Multi Change and Netlib Updates

I’ve implemented some new changes to pyMultiChange and netlib. The biggest change affects both netlib and pyMultiChange. In netlib, I ripped out both the ‘simple_creds’ and ‘simple_yaml’ methods, as both stored user credentials in plain text on the computer that you used them on.

Instead, utilizing the ‘keyring’ python module, I created a new class called ‘KeyRing’. Using ‘KeyRing’ is simple. It implements three methods. These methods are ‘get_creds’, ‘set_creds’, and ‘del_creds’.

‘get_creds’ will attempt to retrieve the credentials for a username, if the credentials exist. If they do not exist, ‘get_creds’ will automatically call the ‘set_creds’ method.

‘set_creds’ does exactly what it sounds like. It allows you to set your credentials. If no user credentials exist, it creates a new keyring. However, if user credentials do exist, it over-writes the credentials.

Finally, ‘del_creds’ deletes a user’s credentials from an existing keyring.

The ‘keyring‘ python library utilizes your operating systems native methods for storing passwords. For Example, in Mac OS X, it will utilize the KeyChain functionality, In Linux, it will use dbus, and in Microsoft Windows, it utilizes the Credential Vault. There are also methods available for you to create your own backend. Much more secure than the ~/.tacacslogin or ~/.tacacs.yml files that used to be created from the old methods.

As expected, this change was implemented into pyMultiChange. Doing so, required that new command line arguments needed to be implemented. There are actually several new command line arguments, since the last time that I wrote about pyMultiChange. I’ll go over them here.

The first, is that now requires that you specify a username for all actions. This allows to interact with the keyring to set, extract, and delete credentials.

When you specify a username, immediately attempts to extract the credentials for the user. If they don’t exist, will prompt you to set the credentials.

You can also utilize the ‘–set-creds’ command line argument to either set credentials for a new user or over-write the credentials for an existing user.

Like wise, you can use the ‘–delete-creds’ to delete existing creds.

Beyond that, the option to utilize threading was created. With the threading ability, you also get the ability to specify the number of threads and the delay factor between command execution.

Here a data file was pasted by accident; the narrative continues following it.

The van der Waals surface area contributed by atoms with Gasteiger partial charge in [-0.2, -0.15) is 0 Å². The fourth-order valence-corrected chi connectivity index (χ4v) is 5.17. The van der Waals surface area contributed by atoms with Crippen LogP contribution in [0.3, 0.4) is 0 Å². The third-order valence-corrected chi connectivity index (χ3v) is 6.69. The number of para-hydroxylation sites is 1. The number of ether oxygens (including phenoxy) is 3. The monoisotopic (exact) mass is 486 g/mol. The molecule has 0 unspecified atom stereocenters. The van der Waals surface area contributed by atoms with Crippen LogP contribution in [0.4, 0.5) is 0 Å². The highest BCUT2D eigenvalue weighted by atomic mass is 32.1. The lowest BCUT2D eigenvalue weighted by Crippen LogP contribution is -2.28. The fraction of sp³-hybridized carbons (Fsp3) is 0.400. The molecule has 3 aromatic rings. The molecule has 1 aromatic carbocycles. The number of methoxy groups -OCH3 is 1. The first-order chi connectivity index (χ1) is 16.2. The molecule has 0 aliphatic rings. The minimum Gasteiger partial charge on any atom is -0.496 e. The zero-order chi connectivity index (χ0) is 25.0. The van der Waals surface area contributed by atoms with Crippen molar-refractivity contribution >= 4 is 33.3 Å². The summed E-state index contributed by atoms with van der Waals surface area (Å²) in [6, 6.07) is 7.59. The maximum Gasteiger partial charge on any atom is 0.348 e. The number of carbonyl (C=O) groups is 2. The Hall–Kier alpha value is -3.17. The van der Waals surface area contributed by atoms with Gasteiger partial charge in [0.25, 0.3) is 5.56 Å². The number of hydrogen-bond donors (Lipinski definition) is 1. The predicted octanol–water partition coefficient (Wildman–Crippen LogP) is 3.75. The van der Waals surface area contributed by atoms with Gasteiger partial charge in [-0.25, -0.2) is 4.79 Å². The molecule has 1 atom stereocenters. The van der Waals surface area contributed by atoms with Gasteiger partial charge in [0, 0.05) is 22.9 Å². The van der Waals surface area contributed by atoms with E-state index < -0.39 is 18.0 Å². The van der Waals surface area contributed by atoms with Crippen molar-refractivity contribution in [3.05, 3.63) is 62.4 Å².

For example, the below series of command line arguments enable threading, utilizing 50 threads, create a delay factor of 5 seconds, and will display the command output.

This is very handy for running a common command set across a large number of devices very quickly.

Beyond that, there are a few under the hood enhancements.

  1. Protocol failover will no longer happen. Meaning that if a device fails to login via SSH, it will no longer failover to attempt to login via telnet and vise versa.
  2. Login failures are logged in a file called ‘failure.log’. This file is created in the local folder that you’re running ‘’ in.
  3. will now only read the commands file once, rather than reading it for every device that it attempts to make changes on.
  4. pyMultiChange and netlib are now python installable packages. Meaning that you can run their ‘’ files and they will be installed as native python packages, allowing them to be called from anywhere on the OS.

Both packages are available on

June 22, 2016

Posted In: Cisco Administration Python Scripting, DevOps, Network DevOps, Network Programmability, Python Tips

Kicking the tires on the new Ansible Network Modules, Part 2

In the previous blog, I kicked the tires on the ios_command and ios_config Ansible modules. I still had my development environment set up from then, so I decided that I wanted to kick the tires on the ios_template module.

The online documentation currently has several errors, with the module documentation in the same state, which is undesirable. However, after some experimentation, I feel that I can adequately describe what the module does.

You feed the module a candidate configuration for a device, the module will then reach out to the device, pull its current running configuration, compare the running configuration to the candidate configuration, determine what configuration needs to be added to the device based upon the comparison, then add the configuration to the device.

I’ve noted two caveats with this module. First, it will not negate any commands, so if you update your configuration template to remove a swath of configuration, the module will not make those changes. Second, the module isn’t intelligent enough to determine the risk associated with a command, thus it’s unable to take preemptive actions, such as bleeding traffic from a link or device.

With that in mind, let’s get to the playbook.

Here is what my playbook looks like:

In this playbook, the src file – “{{ inventory_hostname }}.candidate_config.txt“, which are referenced, contain the running configuration of each of my devices in inventory, with the exception that I’ve added an access-list called TEST. Given what we know of the module, it will compare the running config to the candidate config, determine that the access-list called TEST is missing from the running config, and attempt to add the access-list to the device.

You can see below that there is an access-list at the tail end of both of the configurations.

Now, if we run the playbook, you can see the results.

That is definitely cool! Though, it’s also definitely lacking from a configuration intent perspective. I’m sure that it will improve with time.

Some colleagues and I have been attempting to solve this configuration intent problem. It’s a difficult problem to solve for, but we have a working code base. Soon, I’ll try to write about configuration intent and how we are approaching the problem.

March 2, 2016

Posted In: Ansible, DevOps, Network DevOps, Network Programmability, Python Tips